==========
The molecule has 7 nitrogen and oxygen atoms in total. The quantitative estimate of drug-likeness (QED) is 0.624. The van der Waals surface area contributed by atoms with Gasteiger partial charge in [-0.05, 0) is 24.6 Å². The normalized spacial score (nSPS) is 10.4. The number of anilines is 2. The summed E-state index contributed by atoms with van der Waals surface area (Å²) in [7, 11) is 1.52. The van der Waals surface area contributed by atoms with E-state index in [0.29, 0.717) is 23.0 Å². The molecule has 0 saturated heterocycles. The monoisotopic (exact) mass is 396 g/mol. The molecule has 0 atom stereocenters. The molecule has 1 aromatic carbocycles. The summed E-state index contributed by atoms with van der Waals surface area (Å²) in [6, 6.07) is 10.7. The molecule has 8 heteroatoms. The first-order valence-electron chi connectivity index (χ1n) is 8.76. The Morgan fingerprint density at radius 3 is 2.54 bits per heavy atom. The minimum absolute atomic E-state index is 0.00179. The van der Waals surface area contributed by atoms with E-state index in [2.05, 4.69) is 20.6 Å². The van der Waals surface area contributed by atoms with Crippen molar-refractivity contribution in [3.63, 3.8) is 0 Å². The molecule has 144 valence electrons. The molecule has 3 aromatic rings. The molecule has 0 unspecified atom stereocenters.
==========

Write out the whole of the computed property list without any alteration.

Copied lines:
The molecule has 7 nitrogen and oxygen atoms in total. The quantitative estimate of drug-likeness (QED) is 0.624. The van der Waals surface area contributed by atoms with Gasteiger partial charge in [-0.05, 0) is 24.6 Å². The normalized spacial score (nSPS) is 10.4. The number of anilines is 2. The summed E-state index contributed by atoms with van der Waals surface area (Å²) in [7, 11) is 1.52. The van der Waals surface area contributed by atoms with E-state index in [0.29, 0.717) is 23.0 Å². The molecule has 0 saturated heterocycles. The monoisotopic (exact) mass is 396 g/mol. The molecule has 0 atom stereocenters. The molecule has 1 aromatic carbocycles. The summed E-state index contributed by atoms with van der Waals surface area (Å²) in [6, 6.07) is 10.7. The molecule has 8 heteroatoms. The first-order valence-electron chi connectivity index (χ1n) is 8.76. The Morgan fingerprint density at radius 3 is 2.54 bits per heavy atom. The minimum absolute atomic E-state index is 0.00179. The van der Waals surface area contributed by atoms with E-state index in [2.05, 4.69) is 20.6 Å². The van der Waals surface area contributed by atoms with Crippen molar-refractivity contribution in [3.63, 3.8) is 0 Å². The molecule has 144 valence electrons. The molecule has 3 aromatic rings. The molecule has 0 unspecified atom stereocenters.